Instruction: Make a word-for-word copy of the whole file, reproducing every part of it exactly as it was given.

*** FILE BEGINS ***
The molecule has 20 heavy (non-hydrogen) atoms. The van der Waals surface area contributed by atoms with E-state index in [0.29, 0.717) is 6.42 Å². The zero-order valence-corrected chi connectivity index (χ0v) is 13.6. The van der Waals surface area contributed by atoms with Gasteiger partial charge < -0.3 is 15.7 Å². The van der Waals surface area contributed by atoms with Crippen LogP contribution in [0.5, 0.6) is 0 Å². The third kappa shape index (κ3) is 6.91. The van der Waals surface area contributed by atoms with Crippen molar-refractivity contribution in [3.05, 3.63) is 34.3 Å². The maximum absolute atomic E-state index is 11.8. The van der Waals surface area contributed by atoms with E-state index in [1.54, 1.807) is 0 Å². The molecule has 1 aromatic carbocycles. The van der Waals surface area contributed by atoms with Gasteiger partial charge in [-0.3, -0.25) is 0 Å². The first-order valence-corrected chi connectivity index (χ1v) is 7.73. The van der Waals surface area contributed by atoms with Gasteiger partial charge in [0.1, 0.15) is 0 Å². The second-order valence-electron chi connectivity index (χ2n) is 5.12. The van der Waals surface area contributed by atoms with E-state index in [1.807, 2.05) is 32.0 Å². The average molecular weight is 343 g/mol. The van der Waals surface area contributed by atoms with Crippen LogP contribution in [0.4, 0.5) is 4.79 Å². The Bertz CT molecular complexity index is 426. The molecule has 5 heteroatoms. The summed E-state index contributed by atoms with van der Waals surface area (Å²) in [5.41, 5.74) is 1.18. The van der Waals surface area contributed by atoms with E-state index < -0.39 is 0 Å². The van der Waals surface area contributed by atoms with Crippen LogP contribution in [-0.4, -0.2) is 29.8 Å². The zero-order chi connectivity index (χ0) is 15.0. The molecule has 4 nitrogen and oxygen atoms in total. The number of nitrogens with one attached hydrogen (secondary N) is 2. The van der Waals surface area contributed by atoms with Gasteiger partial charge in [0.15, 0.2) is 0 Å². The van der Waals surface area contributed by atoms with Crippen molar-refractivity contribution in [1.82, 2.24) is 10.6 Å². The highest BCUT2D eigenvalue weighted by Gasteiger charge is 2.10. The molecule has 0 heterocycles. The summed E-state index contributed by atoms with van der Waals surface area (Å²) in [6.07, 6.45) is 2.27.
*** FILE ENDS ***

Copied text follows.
The molecule has 20 heavy (non-hydrogen) atoms. The van der Waals surface area contributed by atoms with E-state index in [0.29, 0.717) is 6.42 Å². The zero-order valence-corrected chi connectivity index (χ0v) is 13.6. The van der Waals surface area contributed by atoms with Gasteiger partial charge < -0.3 is 15.7 Å². The van der Waals surface area contributed by atoms with Crippen LogP contribution in [0.5, 0.6) is 0 Å². The third kappa shape index (κ3) is 6.91. The van der Waals surface area contributed by atoms with Crippen molar-refractivity contribution in [3.05, 3.63) is 34.3 Å². The maximum absolute atomic E-state index is 11.8. The van der Waals surface area contributed by atoms with E-state index in [1.54, 1.807) is 0 Å². The molecule has 1 aromatic carbocycles. The van der Waals surface area contributed by atoms with Gasteiger partial charge in [-0.3, -0.25) is 0 Å². The first-order valence-corrected chi connectivity index (χ1v) is 7.73. The van der Waals surface area contributed by atoms with Gasteiger partial charge in [0.1, 0.15) is 0 Å². The second-order valence-electron chi connectivity index (χ2n) is 5.12. The van der Waals surface area contributed by atoms with E-state index in [1.807, 2.05) is 32.0 Å². The average molecular weight is 343 g/mol. The van der Waals surface area contributed by atoms with Crippen LogP contribution in [0.4, 0.5) is 4.79 Å². The Bertz CT molecular complexity index is 426. The molecule has 5 heteroatoms. The summed E-state index contributed by atoms with van der Waals surface area (Å²) in [5.41, 5.74) is 1.18. The van der Waals surface area contributed by atoms with E-state index < -0.39 is 0 Å². The van der Waals surface area contributed by atoms with Crippen LogP contribution in [-0.4, -0.2) is 29.8 Å². The zero-order chi connectivity index (χ0) is 15.0. The molecule has 4 nitrogen and oxygen atoms in total. The number of nitrogens with one attached hydrogen (secondary N) is 2. The van der Waals surface area contributed by atoms with Gasteiger partial charge in [0.15, 0.2) is 0 Å². The van der Waals surface area contributed by atoms with Crippen molar-refractivity contribution in [1.82, 2.24) is 10.6 Å². The highest BCUT2D eigenvalue weighted by Gasteiger charge is 2.10. The molecule has 0 heterocycles. The summed E-state index contributed by atoms with van der Waals surface area (Å²) in [6.07, 6.45) is 2.27.